SAN FRANCISCO – Qualcomm has abolished its $ 44 billion agreement to buy NXP Semiconductors after Chinese regulators failed to decide on the transaction in the midst of a trade war between Washington and Beijing
The company had already warned that the deal was probably scrapped, assuming that the Chinese authorities did not agree at the last minute, there was a midnight appointment. The official cancellation was first announced by NXP, which said that Qualcomm announced it had announced its termination on Thursday. NXP then announced Qualcomm's $ 2 billion qualifying fee.
Trade experts had said that China apparently withheld approval of the Qualcomm agreement to bargain. Eight other countries, including the US, had already approved the acquisition of the Dutch chipmaker by Qualcomm. China was the exception and pulled the review process beyond 20 months.
The developments followed President Trump's actions to support Qualcomm earlier this year. In March, it blocked a [$ 4,790,228] $ 117 billion bid for Qualcomm by a rival chipmaker, Broadcom, after a federal committee said a deal would cut research spending on radio technology, which is important to national security.
Completion of the acquisition was midnight Eastern Time.
Steve Mollenkopf, head of Qualcomm, said the decision was difficult due to the need to end the uncertainty surrounding the deal.
"We weighed this risk against the likelihood of a change in the current geopolitical environment that we were unconvinced that would likely result in the near future," he told analysts on a Wednesday afternoon teleconference. Qualcomm announced quarterly earnings and sales higher than its forecast on Wednesday.
The result is a setback for Qualcomm of San Diego.
Now it must convince the shareholders that it can expand its business without NXP speed of expansion of Qualcomm into chips for cars, mobile payments and other applications. The company has announced plans to buy up to $ 30 billion to raise its share price.
Qualcomm generates most of its revenue from selling chips that mobile phones can use to communicate. However, most of the profit comes from charging license fees to mobile phone manufacturers based on a percentage of the wholesale price of their products.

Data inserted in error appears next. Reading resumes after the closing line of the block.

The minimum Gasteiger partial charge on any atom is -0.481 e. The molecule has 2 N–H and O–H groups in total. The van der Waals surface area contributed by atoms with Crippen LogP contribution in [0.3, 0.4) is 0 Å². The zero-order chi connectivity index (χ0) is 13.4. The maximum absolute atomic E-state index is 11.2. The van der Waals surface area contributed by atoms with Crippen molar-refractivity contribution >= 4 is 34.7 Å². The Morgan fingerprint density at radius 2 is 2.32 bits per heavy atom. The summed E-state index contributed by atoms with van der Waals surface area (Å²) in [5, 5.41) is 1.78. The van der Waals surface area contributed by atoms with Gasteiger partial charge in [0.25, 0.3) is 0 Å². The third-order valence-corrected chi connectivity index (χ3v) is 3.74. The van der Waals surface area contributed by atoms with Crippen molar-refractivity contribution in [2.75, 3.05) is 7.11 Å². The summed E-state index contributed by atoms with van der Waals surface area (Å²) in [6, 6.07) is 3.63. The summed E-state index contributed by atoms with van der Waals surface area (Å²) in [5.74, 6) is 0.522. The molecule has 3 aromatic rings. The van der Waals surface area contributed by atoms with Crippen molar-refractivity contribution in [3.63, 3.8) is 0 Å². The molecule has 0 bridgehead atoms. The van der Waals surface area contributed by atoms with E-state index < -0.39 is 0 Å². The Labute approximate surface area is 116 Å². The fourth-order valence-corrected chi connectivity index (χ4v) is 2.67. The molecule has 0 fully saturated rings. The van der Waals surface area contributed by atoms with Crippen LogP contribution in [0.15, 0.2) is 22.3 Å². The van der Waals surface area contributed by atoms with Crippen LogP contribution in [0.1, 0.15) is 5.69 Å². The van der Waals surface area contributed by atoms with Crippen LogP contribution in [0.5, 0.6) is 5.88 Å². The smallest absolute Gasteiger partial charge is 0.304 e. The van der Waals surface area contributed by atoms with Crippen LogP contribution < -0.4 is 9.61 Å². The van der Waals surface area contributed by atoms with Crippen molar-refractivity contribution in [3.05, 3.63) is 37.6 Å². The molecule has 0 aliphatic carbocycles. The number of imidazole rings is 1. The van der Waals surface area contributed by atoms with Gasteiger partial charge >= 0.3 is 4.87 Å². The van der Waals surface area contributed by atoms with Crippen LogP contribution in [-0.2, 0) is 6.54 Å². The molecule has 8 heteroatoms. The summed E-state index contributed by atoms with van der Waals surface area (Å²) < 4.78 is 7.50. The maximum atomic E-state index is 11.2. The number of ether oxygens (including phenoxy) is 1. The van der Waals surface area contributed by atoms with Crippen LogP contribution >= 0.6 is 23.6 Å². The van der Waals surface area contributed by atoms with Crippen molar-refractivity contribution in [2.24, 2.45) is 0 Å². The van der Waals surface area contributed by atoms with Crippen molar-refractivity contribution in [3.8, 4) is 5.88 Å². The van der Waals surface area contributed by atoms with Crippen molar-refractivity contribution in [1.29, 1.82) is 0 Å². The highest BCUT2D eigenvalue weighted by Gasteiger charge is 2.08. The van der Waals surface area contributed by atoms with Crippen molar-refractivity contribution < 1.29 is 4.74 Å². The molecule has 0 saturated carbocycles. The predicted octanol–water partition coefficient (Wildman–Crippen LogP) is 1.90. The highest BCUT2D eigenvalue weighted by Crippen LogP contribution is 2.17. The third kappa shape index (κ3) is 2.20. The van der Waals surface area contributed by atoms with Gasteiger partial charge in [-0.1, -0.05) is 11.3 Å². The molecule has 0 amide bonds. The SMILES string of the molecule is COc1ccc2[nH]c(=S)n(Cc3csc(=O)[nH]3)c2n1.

This unusual business model has triggered a series of litigation with antitrust authorities and customers such as Apple. In a positive development for Qualcomm, Mr. Mollenkopf announced that he had received a $ 500 million payment from another licensee who had opposed the payment of royalties. Qualcomm has not disclosed the identity of the company, but analysts believe that it is China's Huawei.
Mr. Mollenkopf's go-it-alone strategy is largely based on 5G, the next generation of mobile technology. Qualcomm predicts that 5G will have many applications for increasing the speed of smartphones, including car-to-car communication to enhance security, virtual reality goggles and wireless alternatives for home Internet service.
Qualcomm built a lucrative edge over competitors in providing wireless chips when the current generation of 4G networks started in 2010. The company believes that it has a comparable technology advantage in 5G, which poses technical challenges that may rely on higher transmission frequencies not previously used in mobile networks. According to him, these obstacles quickly overcame and pave the way for some 5G services in the first half of the year 2019. Qualcomm engineers recently showed a software simulation suggesting that a typical 5G user in San Francisco would achieve a 17-fold increase in average download speeds.
"With each passing week, carriers around the world are announcing an extension of their 5 to G rollouts, and we're partnering with just about everyone," said Mollenkopf.
But some analysts questioned the strength of demand for 5G services and Qualcomm's advantage over competitors. For example, Intel has recently put wireless chips in some Apple smartphones and has announced its own 5G advances. Qualcomm announced Wednesday that Apple expects it will only use competing chips for its next iPhone.
Faced with the challenges, Qualcomm said the core business has improved. The company announced Wednesday that quarterly net income rose 41 percent, up 4 percent.
Qualcomm said that in addition to chips for smartphones, it has a backlog of chips in cars and other non-phone applications totaling $ 5 billion (19659020) Follow Don Clark on Twitter: @ donal888 .
Raymond Zhong contributed reports from Beijing.